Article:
11. Suspension

If you’ve ever driven in a “not so comfortable off-road vehicle” then you have probably experienced something with poor shocks. Your truck’s suspension slowly wears preferentially depending on the truck and the uniqueness of the vehicle.

The ball joints of one side could always go first. You need to know this. You need to feel for the clicking and popping of the suspension as you turn the truck or take it on a bumpy road. Constant shaking is obviously bad for the rest of the truck and your internal organs.

12. Exhaust System

With more stringent trucking rules growing in each state, your exhaust system may cause you more pain than you think. It may not be a semi-truck breakdown issue, but it could be a semi-truck sideline issue due to the need to constantly improve and replace your diesel particulate filters.

Take Care Of Your Truck And It Will Take Care Of You

The number one rule in semi-truck maintenance is to know what type of repair or preventative measure is needed. Is it a DIY or some other guy problem? Here are some things you absolutely can do on your own:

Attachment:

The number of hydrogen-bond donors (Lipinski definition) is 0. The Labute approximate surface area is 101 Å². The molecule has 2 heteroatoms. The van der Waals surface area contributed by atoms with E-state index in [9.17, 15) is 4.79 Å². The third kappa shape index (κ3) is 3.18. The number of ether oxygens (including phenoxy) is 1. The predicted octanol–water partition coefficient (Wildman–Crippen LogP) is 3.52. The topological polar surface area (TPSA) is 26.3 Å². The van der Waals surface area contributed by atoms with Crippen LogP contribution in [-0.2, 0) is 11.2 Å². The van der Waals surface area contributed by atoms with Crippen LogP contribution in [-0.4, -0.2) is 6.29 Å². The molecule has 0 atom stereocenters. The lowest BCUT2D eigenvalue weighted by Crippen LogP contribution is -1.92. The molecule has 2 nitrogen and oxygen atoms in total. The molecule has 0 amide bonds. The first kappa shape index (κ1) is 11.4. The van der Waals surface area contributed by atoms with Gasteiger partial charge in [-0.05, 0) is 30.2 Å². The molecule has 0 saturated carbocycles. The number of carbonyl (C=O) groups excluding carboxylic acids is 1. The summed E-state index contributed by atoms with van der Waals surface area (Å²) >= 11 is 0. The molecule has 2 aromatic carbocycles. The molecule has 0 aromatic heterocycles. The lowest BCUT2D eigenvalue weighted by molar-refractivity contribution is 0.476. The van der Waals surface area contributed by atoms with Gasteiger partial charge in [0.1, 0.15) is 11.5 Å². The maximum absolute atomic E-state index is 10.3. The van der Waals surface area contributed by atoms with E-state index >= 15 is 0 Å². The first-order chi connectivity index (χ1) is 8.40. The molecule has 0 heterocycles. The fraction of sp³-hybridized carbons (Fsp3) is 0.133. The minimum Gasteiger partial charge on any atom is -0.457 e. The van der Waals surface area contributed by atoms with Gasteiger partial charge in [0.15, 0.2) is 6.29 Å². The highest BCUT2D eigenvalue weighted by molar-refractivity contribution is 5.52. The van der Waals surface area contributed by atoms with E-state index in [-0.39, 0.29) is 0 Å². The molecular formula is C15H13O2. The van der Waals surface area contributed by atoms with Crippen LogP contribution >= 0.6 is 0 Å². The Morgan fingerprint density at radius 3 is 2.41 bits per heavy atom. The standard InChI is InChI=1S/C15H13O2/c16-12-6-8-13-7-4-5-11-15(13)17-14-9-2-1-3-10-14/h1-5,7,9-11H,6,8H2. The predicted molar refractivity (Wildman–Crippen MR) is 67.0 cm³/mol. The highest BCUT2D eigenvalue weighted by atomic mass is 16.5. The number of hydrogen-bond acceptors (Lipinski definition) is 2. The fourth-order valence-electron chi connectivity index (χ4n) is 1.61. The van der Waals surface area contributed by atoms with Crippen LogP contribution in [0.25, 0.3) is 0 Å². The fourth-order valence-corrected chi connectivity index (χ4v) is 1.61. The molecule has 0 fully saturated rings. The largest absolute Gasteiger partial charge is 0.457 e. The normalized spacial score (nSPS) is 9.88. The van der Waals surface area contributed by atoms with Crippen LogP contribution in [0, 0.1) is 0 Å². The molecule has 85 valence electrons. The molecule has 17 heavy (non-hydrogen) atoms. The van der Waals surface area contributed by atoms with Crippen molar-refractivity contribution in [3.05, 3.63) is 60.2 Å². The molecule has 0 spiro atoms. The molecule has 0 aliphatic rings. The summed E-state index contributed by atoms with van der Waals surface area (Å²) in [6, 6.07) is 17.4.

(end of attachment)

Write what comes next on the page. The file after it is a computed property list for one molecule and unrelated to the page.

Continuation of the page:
• Fix a broken headlamp
  • Replacing Seals
  • Trailer Crank handle repair
  • Installation of grommets and taillights
  • Replacing mudflaps
  • Topping off all fluids
  • Cleaning the outside of your truck

Anything else that you are not comfortable with should be handled by a trained professional. Here are some final tips for proper semi-truck maintenance.

  • Don’t get the cheapest fix. Get the highest value fix.
  • Always carry a set of tools in your cab.
  • Always illuminate your truck during a breakdown.
  • You are the captain of your ship. Act like one.

Do you have any breakdown issues we missed? Let us know a time when you had a breakdown issue over the road in the commons!

Elijah